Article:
Peter Nagle


Peter Nagle was born in Birmingham, in 1970, and began composing in his early teens. After having a number of works performed for various ensembles from cello quartet through voice and chamber group to symphony orchestra, he read Music at Sheffield University between 1988 and 1991, gaining a Bachelor of Music degree. His composition tutor at Sheffield was David Harold Cox. After leaving university Peter returned to Birmingham, where he continued to compose, producing a number of works for orchestra and chamber groups, as well as experimenting with sequenced and electronic methods. He moved to London in 1996, shortly after being shortlisted for the Huddersfield Contemporary Music Festival’s Young Composer Award, where his entry was performed by the Cambridge New Music Players. In 1996 he was shortlisted for the award a second time. On this occasion his work Nocturne (reflections on listening to Miles Davis at 3a.m. in the suburbs) (since revised as Miles After Midnight) was the subject of some controversy, and although it did not win the prize was nevertheless performed in concert by Elision alongside the eventual winner. It was here that Peter met Michael Finnissy, from whom he subsequently took lessons. Following this Peter composed a series of piano studies which were shortlisted by the Society for the Promotion of New Music in 1998. Five Movements for String Quartet had previously been SPNM-shortlisted and performed in a workshop by the Duke Quartet. His work for String Orchestra Infinite Breathing was performed by the Goldberg Ensemble in 2001. Notable compositions and performances in recent years include two orchestral works for Kensington Symphony Orchestra: The complete consort dancing together (2005) and Until I die there will be sounds (2012). Peter was also commissioned by the viola player Toby Deller to write a commemorative work for the 20th anniversary of Morton Feldman’s death, the result being the 30-minute solo viola work Le tombeau de Feldman (2006).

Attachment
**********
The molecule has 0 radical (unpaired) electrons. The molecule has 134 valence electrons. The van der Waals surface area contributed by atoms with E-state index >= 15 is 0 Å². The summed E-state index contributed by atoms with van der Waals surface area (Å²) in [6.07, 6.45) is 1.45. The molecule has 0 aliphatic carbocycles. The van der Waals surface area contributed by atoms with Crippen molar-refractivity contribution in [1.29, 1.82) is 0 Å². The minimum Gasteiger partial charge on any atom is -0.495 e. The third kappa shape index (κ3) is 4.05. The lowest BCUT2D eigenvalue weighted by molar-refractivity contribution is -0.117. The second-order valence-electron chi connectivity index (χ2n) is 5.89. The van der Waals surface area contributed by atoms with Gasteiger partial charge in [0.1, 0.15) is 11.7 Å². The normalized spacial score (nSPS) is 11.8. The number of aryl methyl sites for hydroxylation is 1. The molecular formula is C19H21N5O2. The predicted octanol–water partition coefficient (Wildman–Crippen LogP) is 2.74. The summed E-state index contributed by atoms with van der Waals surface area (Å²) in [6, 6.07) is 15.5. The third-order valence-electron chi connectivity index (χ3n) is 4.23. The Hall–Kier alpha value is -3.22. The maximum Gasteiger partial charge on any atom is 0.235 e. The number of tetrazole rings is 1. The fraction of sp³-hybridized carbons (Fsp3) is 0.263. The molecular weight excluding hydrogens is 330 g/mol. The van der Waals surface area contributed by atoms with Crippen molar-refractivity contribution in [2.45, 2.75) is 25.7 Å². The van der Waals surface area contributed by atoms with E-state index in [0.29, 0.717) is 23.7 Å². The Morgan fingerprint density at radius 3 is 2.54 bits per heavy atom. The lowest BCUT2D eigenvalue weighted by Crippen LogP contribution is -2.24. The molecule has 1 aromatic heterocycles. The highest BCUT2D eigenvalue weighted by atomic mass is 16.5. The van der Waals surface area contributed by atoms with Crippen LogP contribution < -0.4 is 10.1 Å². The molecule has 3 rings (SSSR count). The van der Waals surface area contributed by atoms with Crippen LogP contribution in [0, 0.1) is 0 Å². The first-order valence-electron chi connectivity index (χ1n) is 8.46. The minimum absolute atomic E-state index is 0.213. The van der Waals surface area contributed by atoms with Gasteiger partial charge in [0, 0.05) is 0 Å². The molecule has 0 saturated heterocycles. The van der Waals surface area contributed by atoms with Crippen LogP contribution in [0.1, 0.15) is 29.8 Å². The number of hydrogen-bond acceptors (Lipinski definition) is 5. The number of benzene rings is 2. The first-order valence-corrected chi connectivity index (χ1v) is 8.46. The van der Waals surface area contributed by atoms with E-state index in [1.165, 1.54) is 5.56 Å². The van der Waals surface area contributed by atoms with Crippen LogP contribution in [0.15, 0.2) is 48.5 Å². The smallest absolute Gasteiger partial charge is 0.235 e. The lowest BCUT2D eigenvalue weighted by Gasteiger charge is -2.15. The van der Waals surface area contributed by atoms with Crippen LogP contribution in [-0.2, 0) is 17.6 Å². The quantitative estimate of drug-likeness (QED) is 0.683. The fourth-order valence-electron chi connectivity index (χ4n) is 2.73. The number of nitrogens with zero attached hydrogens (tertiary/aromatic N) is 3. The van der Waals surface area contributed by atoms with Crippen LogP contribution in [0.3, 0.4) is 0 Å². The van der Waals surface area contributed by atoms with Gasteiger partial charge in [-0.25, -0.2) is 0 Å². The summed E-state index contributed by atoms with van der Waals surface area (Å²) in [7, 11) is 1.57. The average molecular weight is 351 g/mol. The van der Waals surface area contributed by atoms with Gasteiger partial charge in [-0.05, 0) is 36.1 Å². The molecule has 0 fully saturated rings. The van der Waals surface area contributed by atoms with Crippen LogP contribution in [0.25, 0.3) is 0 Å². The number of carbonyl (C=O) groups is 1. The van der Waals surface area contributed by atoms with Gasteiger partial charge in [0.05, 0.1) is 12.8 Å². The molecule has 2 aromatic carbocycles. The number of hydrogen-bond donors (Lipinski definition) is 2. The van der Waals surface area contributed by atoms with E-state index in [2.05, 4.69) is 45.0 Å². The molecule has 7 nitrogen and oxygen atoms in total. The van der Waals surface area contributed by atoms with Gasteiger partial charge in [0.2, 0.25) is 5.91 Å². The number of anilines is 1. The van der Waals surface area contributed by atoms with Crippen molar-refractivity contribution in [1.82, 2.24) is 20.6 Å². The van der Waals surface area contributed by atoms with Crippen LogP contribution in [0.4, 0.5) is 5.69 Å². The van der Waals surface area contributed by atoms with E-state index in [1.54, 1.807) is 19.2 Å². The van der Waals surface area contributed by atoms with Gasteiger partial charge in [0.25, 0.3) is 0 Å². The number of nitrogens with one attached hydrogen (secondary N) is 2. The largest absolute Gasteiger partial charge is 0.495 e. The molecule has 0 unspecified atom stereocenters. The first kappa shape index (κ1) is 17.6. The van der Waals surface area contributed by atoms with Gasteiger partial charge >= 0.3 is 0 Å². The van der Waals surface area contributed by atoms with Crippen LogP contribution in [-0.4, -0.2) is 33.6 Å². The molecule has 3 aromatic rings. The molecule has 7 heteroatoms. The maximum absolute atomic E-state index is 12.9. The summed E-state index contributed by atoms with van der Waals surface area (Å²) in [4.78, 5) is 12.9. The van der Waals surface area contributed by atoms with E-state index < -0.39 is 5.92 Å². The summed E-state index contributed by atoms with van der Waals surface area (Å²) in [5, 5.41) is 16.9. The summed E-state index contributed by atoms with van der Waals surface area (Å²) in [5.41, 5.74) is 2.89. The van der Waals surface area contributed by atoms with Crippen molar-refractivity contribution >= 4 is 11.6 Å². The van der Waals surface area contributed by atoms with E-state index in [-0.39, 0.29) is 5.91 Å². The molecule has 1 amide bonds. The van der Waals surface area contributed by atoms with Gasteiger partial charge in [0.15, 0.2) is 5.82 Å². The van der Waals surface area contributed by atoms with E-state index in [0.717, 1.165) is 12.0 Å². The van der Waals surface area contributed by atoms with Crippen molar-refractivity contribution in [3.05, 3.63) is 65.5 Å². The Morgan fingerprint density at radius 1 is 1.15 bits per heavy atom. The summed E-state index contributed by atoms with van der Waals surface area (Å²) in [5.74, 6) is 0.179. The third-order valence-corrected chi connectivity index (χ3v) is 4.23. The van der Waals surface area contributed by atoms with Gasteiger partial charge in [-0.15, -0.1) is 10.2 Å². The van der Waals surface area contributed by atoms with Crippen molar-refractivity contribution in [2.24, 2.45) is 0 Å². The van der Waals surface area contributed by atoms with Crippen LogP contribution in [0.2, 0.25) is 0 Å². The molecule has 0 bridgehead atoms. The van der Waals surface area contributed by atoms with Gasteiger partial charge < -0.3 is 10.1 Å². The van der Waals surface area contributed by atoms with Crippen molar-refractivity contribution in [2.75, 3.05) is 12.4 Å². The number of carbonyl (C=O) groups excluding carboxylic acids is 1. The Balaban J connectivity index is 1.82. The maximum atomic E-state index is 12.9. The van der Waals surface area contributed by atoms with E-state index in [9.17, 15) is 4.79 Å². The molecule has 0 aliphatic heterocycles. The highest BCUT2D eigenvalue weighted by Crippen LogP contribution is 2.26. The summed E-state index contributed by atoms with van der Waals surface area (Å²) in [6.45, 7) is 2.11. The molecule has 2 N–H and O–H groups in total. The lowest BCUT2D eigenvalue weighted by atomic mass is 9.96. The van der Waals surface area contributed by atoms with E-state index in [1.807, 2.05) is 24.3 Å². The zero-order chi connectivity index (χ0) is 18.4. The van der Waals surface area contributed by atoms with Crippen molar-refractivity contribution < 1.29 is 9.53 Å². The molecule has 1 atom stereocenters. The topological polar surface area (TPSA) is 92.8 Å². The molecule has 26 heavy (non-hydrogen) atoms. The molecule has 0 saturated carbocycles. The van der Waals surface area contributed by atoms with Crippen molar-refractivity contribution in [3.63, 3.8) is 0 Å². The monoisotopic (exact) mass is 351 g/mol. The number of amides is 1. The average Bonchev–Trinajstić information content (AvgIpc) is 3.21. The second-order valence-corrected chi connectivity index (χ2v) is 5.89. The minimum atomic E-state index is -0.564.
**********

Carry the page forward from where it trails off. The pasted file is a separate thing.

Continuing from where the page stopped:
Peter’s most recent work has reflected an increasing interest in the possibilities of extended just intonation, and the combination of acoustically and electronically generated sound. This has found its primary expression in a series of works for cello and drones, and has also in part led to Peter’s return to solo performance: in March he performed works by Partch, Webern, Falla and Saariaho at the Forge in Camden. These interests are also present in Cantus, premièred in September 2013 by rarescale, and Ronan Point, premiered in Janaury 2015 at Arch1 by Peter with Angahrad Davies and Ashley John Long. Meanwhile, Peter performs and composes for Wolf Pack, most recently at their residency at the Vault Festival and a performance of John Eacott's Floodtide at the National Maritime Museum. Other current projects include commissions for rarescale and the Scottish Recorder Orchestra.